December 31, 2012
The correct way to practise the Buddhadharma
Gyalwang Karmapa arrived in procession. He prostrated three times and then took his seat on a low throne, an adaptation of an armchair design, surrounded by his lamas, with Gyaltsab Rinpoche on his right and Jamgon Kongtrul Rinpoche on his left. The translator Ringu Tulku sat at the head of the first row of lamas, and lounging behind him, cheeky little Drupon Dechen Yangsi could be clearly seen on the all-revealing monitors.
Gyalwang Karmapa explained that he had chosen this text, written by Jamgon Kongtrul Lodrö Thaye, because the theme of the Monlam was the commemoration of the Jamgon Kongtrul lineage. He did not plan to go through the whole text this year as there was no benefit in rushing, but he hoped to be able to cover refuge and Vajrasattva, particularly as those who had taken the Vajrasattva empowerment would then have everything they needed to do the Vajrasattva practice.
[What follows is a summary of the main points.]
What counts as a genuine dharma practice? It seems that many who think they are practising dharma aren’t.
When we study the scriptures they describe the ideal way to practice dharma, and then it is up to us to practise to the best of our ability, step by step, depending on our situation. However, we should always make the effort to aim as high as possible rather than feel unconfident and underestimate our potential. Our viewpoint should be that of understanding the ideal and fixing our sights on it.
Although some of the things we regard as important practices such as going on pilgrimage, prostrations, mantra recitation, and circumambulations may be part dharma practice, it is questionable whether these alone can be termed a pure practice.
To begin with, we should have full devotion and trust in the three jewels, Buddha, Dharma and Sangha, but have to examine the nature of that devotion and trust. Devotion has to come from the depths of our hearts – it’s not just a matter of folding our hands together and repeating the words!
Devotion and blind faith are not the same: To develop such devotion and trust does not happen automatically, except for a few who have very strong imprints and karmic connections. Rather, generating this devotion and trust is a slow process, but both are essential for the path to liberation. Devotion has to come from a clear understanding. First we have to find a genuine lama and receive genuine teachings. From this comes clarity of mind – so that we can understand cause and effect, and understand how dharma practice can transform us. It is not enough to blindly follow what the teacher says.
We need understanding and clarity not blind faith.
An understanding of causality is the foundation of Dharma practice. We need to understand the effects of practice, what to do, what not to do, and the consequences. This is true dharma practice. When we have this clarity and certainty we can decide independently what we should do, and it adds depth to anything we do do, such as prostrations. Likewise devotion
Dharma practice should become a way of life. True devotion arises when we become clear and certain that we have no option but to act in that way. That is the basis of true devotion, practice and study. We need to have a teacher and receive teachings and instructions from that teacher. These teachings and instructions may be long or short. The important thing is that when we put these teachings and instructions into action our dharma practice becomes a way of life, not something compartmentalised into the times when we sit on our meditation cushion or practice sessions.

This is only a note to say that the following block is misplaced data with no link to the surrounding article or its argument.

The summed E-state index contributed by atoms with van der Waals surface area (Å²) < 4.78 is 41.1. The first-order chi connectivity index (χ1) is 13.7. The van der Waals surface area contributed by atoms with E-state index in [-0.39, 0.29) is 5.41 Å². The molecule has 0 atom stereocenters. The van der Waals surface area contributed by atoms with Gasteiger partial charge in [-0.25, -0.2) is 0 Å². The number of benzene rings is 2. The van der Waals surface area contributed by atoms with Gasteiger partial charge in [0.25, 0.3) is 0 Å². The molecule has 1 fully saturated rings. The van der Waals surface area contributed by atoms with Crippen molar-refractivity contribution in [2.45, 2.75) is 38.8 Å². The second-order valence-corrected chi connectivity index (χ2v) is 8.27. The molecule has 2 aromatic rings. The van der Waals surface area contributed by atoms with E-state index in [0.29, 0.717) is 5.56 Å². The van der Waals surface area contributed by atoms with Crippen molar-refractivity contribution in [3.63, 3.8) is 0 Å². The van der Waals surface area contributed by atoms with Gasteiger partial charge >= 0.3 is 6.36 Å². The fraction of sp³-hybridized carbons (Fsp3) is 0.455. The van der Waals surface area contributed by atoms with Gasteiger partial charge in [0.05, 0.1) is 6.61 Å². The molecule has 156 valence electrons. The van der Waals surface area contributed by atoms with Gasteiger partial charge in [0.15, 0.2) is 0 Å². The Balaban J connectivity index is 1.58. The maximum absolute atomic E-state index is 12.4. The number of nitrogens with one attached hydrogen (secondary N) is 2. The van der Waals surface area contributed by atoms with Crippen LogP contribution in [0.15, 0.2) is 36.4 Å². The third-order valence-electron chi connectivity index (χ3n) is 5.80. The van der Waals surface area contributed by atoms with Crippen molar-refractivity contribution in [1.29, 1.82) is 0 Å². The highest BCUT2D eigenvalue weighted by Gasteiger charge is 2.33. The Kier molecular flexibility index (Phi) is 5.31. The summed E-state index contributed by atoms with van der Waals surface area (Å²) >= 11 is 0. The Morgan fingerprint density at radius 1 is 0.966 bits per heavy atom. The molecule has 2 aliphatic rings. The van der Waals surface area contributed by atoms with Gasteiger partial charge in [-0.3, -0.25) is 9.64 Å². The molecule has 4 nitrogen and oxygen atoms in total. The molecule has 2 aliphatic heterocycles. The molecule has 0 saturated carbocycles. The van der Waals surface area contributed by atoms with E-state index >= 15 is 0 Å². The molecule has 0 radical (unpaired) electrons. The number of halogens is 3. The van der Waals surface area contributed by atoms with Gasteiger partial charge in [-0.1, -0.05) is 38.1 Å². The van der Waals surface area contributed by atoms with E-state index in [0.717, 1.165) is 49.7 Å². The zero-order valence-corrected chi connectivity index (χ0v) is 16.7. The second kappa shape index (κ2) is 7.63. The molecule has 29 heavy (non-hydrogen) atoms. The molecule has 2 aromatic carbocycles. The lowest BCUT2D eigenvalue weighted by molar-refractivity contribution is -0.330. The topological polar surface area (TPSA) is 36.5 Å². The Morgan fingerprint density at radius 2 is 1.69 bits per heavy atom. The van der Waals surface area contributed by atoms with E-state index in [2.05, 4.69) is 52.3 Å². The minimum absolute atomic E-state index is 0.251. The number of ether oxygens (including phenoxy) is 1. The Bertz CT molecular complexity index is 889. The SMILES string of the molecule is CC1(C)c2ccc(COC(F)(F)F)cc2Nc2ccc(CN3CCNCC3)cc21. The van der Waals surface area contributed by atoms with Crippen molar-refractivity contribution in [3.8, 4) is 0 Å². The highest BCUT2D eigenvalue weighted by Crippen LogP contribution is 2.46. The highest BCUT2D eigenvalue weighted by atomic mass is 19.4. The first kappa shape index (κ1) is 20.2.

The guru is essential: though some people think that they can practise without a teacher. We may think we know how to do prostrations, but it is the teacher who helps us understand the nature of the practice so that our practice transforms our minds. We need three things: instructions from a teacher, study and reflection. In the end, no one attains enlightenment by completing a certain number of prostrations or circumambulations!
Ultimately, the measure of the success of our practice lies in the transformation of our minds.
The value of the ngöndro is to turn our minds towards the Dharma.
Reflecting on the first two common preliminaries – the precious human life and impermanence– counteracts attachment to this life. When we have reflected on them sufficiently, we move to the second level, reflecting on karma, cause and effect, and on the intrinsic suffering of samsara. The purpose here is to dissuade us from attachment to future lives, and to develop genuine renunciation of samsara.
Successfully completing the ngöndro is not about doing 100, 000 prostrations. If we want to know whether the ngöndro are working or not, we should check the state of our minds. Are negative emotions still controlling our mind or are they diminishing? At all times we need to apply the best antidotes to counteract negativities in our mind.
A genuine Dharma practice is not about:
- Following rules or emulating anyone; it is about transforming ourselves and we are the only ones who can do that by working on our negative states of mind.
- External things and rituals; it concerns our minds and internal transformation.
Transforming ourselves is not about changing our outward appearance or aspects of our external behaviour such as our speech. It is not about suppressing our anger and dislike so that it no longer shows. That is not genuinely practising Dharma. Rather, when we transform our minds by getting rid of negative states of mind, our external appearance, speech and behaviour automatically change too. Transformation comes from within.